7. Tables           14. Schemata             0. Exit

 

Choosing an item presents a submenu for choosing between different LIST functions - see the table that follows for details.

Entering an exclamation mark (!) in the Select field returns to the previous menu level. Entering a double exclamation mark (!!) returns two levels.

Giving an object type in the command executes the first menu choice for that type.

Selection numbers should not be used in script files, because the may change in future versions.

Note:LIST is not available when connected to a Mimer SQL server of version 8.1 or older.

LIST COLLATIONS Options

LIST COLLATIONS

Result

ALL

Lists all collations in the database.

IN SCHEMA

Lists collations in the specified schema.

LIST DATABANKS Options

LIST DATABANK

Result

ALL

Lists all databanks in the database.

CREATED BY

Lists databanks created by a specified ident.

LIST DOMAINS Options

LIST DOMAINS

Result

ALL

Lists all domains in the database.

IN SCHEMA

Lists domains in the specified schema.

LIST FUNCTIONS Options

LIST FUNCTIONS

Result

ALL

Lists all the functions the current ident has execute privilege on.

IN SCHEMA

Lists functions in the specified schema.

LIST IDENTS Options

LIST IDENTS

Result

ALL

Lists all idents in the database.

CREATED BY

Lists idents created by a specified ident.

LIST INDEXES Options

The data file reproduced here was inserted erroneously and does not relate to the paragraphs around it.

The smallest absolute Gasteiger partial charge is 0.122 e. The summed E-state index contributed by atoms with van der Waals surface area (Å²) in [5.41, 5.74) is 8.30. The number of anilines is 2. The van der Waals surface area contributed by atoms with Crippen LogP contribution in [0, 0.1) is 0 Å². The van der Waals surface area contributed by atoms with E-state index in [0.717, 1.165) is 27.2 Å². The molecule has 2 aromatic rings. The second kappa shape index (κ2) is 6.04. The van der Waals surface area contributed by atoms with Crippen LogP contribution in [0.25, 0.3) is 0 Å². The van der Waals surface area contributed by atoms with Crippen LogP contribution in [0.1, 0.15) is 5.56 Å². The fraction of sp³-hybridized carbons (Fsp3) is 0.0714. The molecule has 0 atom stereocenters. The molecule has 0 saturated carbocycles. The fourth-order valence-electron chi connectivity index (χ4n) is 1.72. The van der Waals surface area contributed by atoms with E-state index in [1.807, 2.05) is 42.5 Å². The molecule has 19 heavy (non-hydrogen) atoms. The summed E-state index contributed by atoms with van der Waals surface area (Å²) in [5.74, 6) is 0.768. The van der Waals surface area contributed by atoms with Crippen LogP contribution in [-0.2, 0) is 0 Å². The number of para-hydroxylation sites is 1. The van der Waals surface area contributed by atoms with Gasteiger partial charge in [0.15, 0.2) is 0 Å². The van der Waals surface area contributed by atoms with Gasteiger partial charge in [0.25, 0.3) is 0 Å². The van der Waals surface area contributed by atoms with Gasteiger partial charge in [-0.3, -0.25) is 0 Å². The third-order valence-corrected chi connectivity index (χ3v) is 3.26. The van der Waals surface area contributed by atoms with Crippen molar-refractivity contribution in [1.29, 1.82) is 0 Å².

LIST INDEXES

Result

ALL

Lists the secondary indexes in the database.

IN SCHEMA

Lists secondary indexes in the specified schema.

LIST MODULES Options

LIST MODULES

Result

ALL

Lists all the modules in the database that are visible to (i.e. created by) the current ident.

LIST OBJECTS Options

LIST OBJECTS

Result

ALL

Lists objects in the database.

CREATED BY

Lists objects created by a specified ident.

WITH TYPE

Lists objects of a specified type.

LIST PROCEDURES Options

LIST PROCEDURES

Result

ALL

Lists all the procedures the current ident has execute privilege on.

IN SCHEMA

Lists procedures in the specified schema.

LIST SCHEMATA Options

LIST SCHEMATA

Result

ALL

Lists schemata created by the current ident.

LIST SEQUENCES Options

LIST SEQUENCES

Result

ALL

Lists all the sequences the current ident has usage privilege on.

IN SCHEMA

Lists sequences in the specified schema.

LIST SHADOWS Options

LIST SHADOWS

Result

ALL

List shadows created on databanks created by the current ident or all shadows if the current ident has shadow privilege.

LIST STATEMENTS Options

LIST STATEMENTS

Result

ALL

List all the precompiled statements the current ident has usage privilege on.

IN SCHEMA

List all statements belonging to the defined schema.

LIST SYNONYMS Options

LIST SYNONYMS

Result

ALL

Lists synonyms in the database.

IN SCHEMA

Lists synonyms in the specified schema.

LIST TABLES Options

LIST TABLES

Result

ALL

Lists tables in the database.

IN SCHEMA

Lists tables in the specified schema.

LIST TRIGGERS Options

LIST TRIGGERS

Result

ALL

List triggers defined on tables accessible to current user.

IN SCHEMA

Lists triggers in the specified schema.

LIST VIEWS Options

LIST VIEWS

Result

ALL

Lists views in the database.

IN SCHEMA

Lists views in the specified schema.

LOG

Logs input, output or both to a specified sequential file.

Syntax

log.png

 

Description

All input, output or both will be logged in the specified sequential file.

If ON is specified a new file will always be created, otherwise the log data is appended to the file.